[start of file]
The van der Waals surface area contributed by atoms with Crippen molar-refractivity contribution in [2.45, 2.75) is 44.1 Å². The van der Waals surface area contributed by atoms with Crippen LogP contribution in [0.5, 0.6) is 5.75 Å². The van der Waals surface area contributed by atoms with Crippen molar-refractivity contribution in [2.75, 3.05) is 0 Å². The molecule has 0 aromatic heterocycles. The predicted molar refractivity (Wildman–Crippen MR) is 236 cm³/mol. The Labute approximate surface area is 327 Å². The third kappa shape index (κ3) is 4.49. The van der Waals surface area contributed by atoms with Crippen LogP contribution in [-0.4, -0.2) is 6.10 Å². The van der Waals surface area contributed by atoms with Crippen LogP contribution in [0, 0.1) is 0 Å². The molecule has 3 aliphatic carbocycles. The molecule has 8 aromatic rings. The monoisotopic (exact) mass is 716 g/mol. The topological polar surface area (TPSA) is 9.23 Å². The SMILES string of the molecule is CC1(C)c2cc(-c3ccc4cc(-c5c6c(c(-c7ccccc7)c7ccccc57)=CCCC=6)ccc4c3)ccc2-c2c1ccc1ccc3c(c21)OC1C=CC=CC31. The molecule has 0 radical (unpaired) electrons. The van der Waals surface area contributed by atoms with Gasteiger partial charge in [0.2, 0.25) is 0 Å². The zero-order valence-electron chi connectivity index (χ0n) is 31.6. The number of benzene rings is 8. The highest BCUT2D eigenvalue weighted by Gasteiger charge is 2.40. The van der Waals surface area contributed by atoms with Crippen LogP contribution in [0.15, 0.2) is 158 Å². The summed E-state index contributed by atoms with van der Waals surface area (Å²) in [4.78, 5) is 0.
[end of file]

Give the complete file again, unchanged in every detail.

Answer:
The van der Waals surface area contributed by atoms with Crippen molar-refractivity contribution in [2.45, 2.75) is 44.1 Å². The van der Waals surface area contributed by atoms with Crippen LogP contribution in [0.5, 0.6) is 5.75 Å². The van der Waals surface area contributed by atoms with Crippen molar-refractivity contribution in [2.75, 3.05) is 0 Å². The molecule has 0 aromatic heterocycles. The predicted molar refractivity (Wildman–Crippen MR) is 236 cm³/mol. The Labute approximate surface area is 327 Å². The third kappa shape index (κ3) is 4.49. The van der Waals surface area contributed by atoms with Crippen LogP contribution in [-0.4, -0.2) is 6.10 Å². The van der Waals surface area contributed by atoms with Crippen LogP contribution in [0, 0.1) is 0 Å². The molecule has 3 aliphatic carbocycles. The molecule has 8 aromatic rings. The monoisotopic (exact) mass is 716 g/mol. The topological polar surface area (TPSA) is 9.23 Å². The SMILES string of the molecule is CC1(C)c2cc(-c3ccc4cc(-c5c6c(c(-c7ccccc7)c7ccccc57)=CCCC=6)ccc4c3)ccc2-c2c1ccc1ccc3c(c21)OC1C=CC=CC31. The molecule has 0 radical (unpaired) electrons. The van der Waals surface area contributed by atoms with Gasteiger partial charge in [0.2, 0.25) is 0 Å². The zero-order valence-electron chi connectivity index (χ0n) is 31.6. The number of benzene rings is 8. The highest BCUT2D eigenvalue weighted by Gasteiger charge is 2.40. The van der Waals surface area contributed by atoms with Crippen LogP contribution in [0.15, 0.2) is 158 Å². The summed E-state index contributed by atoms with van der Waals surface area (Å²) in [4.78, 5) is 0.